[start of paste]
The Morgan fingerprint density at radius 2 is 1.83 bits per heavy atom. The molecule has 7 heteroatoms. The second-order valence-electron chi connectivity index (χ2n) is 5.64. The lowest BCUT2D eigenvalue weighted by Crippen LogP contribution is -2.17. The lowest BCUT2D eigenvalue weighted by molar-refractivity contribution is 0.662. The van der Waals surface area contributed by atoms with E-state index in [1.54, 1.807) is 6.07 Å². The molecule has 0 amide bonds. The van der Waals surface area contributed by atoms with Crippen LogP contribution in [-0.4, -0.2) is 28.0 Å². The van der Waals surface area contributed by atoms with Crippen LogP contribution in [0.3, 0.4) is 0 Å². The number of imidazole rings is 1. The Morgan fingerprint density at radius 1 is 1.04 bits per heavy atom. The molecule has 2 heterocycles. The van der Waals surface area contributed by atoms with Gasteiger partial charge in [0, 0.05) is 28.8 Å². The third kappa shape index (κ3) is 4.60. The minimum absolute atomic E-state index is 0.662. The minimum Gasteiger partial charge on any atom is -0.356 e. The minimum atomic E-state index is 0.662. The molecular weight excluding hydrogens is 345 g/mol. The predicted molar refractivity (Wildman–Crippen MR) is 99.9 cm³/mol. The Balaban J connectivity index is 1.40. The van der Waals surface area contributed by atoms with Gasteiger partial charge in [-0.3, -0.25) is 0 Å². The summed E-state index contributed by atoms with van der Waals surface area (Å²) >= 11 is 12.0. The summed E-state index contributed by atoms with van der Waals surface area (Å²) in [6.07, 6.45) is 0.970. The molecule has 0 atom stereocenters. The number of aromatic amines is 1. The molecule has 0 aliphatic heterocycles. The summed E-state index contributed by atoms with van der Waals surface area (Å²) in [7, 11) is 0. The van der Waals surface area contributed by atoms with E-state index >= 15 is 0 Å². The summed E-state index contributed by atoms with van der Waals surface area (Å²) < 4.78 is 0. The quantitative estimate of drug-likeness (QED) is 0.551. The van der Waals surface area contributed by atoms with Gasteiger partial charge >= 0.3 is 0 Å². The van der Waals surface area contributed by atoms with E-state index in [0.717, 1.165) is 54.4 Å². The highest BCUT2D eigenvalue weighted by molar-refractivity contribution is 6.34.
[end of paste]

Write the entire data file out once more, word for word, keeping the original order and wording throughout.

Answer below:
The Morgan fingerprint density at radius 2 is 1.83 bits per heavy atom. The molecule has 7 heteroatoms. The second-order valence-electron chi connectivity index (χ2n) is 5.64. The lowest BCUT2D eigenvalue weighted by Crippen LogP contribution is -2.17. The lowest BCUT2D eigenvalue weighted by molar-refractivity contribution is 0.662. The van der Waals surface area contributed by atoms with E-state index in [1.54, 1.807) is 6.07 Å². The molecule has 0 amide bonds. The van der Waals surface area contributed by atoms with Crippen LogP contribution in [-0.4, -0.2) is 28.0 Å². The van der Waals surface area contributed by atoms with Crippen LogP contribution in [0.3, 0.4) is 0 Å². The number of imidazole rings is 1. The Morgan fingerprint density at radius 1 is 1.04 bits per heavy atom. The molecule has 2 heterocycles. The van der Waals surface area contributed by atoms with Gasteiger partial charge in [0, 0.05) is 28.8 Å². The third kappa shape index (κ3) is 4.60. The minimum absolute atomic E-state index is 0.662. The minimum Gasteiger partial charge on any atom is -0.356 e. The minimum atomic E-state index is 0.662. The molecular weight excluding hydrogens is 345 g/mol. The predicted molar refractivity (Wildman–Crippen MR) is 99.9 cm³/mol. The Balaban J connectivity index is 1.40. The van der Waals surface area contributed by atoms with Gasteiger partial charge in [-0.3, -0.25) is 0 Å². The summed E-state index contributed by atoms with van der Waals surface area (Å²) >= 11 is 12.0. The summed E-state index contributed by atoms with van der Waals surface area (Å²) in [6.07, 6.45) is 0.970. The molecule has 0 atom stereocenters. The number of aromatic amines is 1. The molecule has 0 aliphatic heterocycles. The summed E-state index contributed by atoms with van der Waals surface area (Å²) in [7, 11) is 0. The van der Waals surface area contributed by atoms with E-state index >= 15 is 0 Å². The summed E-state index contributed by atoms with van der Waals surface area (Å²) < 4.78 is 0. The quantitative estimate of drug-likeness (QED) is 0.551. The van der Waals surface area contributed by atoms with Gasteiger partial charge >= 0.3 is 0 Å². The van der Waals surface area contributed by atoms with E-state index in [0.717, 1.165) is 54.4 Å². The highest BCUT2D eigenvalue weighted by molar-refractivity contribution is 6.34.